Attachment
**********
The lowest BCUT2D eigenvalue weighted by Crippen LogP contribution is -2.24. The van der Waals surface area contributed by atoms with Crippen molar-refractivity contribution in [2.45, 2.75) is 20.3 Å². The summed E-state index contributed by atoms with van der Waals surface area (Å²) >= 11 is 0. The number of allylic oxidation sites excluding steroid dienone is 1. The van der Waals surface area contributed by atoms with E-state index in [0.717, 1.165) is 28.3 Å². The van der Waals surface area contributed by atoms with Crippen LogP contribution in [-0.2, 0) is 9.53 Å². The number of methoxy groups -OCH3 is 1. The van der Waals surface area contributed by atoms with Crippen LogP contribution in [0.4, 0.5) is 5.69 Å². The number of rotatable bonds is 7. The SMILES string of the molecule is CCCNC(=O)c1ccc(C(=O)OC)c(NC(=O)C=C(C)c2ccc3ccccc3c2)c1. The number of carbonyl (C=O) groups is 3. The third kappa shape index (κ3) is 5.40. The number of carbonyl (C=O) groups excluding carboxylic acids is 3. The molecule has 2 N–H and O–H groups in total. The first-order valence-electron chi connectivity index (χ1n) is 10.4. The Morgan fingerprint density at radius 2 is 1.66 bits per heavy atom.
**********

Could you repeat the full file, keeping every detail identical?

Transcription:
The lowest BCUT2D eigenvalue weighted by Crippen LogP contribution is -2.24. The van der Waals surface area contributed by atoms with Crippen molar-refractivity contribution in [2.45, 2.75) is 20.3 Å². The summed E-state index contributed by atoms with van der Waals surface area (Å²) >= 11 is 0. The number of allylic oxidation sites excluding steroid dienone is 1. The van der Waals surface area contributed by atoms with E-state index in [0.717, 1.165) is 28.3 Å². The van der Waals surface area contributed by atoms with Crippen LogP contribution in [-0.2, 0) is 9.53 Å². The number of methoxy groups -OCH3 is 1. The van der Waals surface area contributed by atoms with Crippen LogP contribution in [0.4, 0.5) is 5.69 Å². The number of rotatable bonds is 7. The SMILES string of the molecule is CCCNC(=O)c1ccc(C(=O)OC)c(NC(=O)C=C(C)c2ccc3ccccc3c2)c1. The number of carbonyl (C=O) groups is 3. The third kappa shape index (κ3) is 5.40. The number of carbonyl (C=O) groups excluding carboxylic acids is 3. The molecule has 2 N–H and O–H groups in total. The first-order valence-electron chi connectivity index (χ1n) is 10.4. The Morgan fingerprint density at radius 2 is 1.66 bits per heavy atom.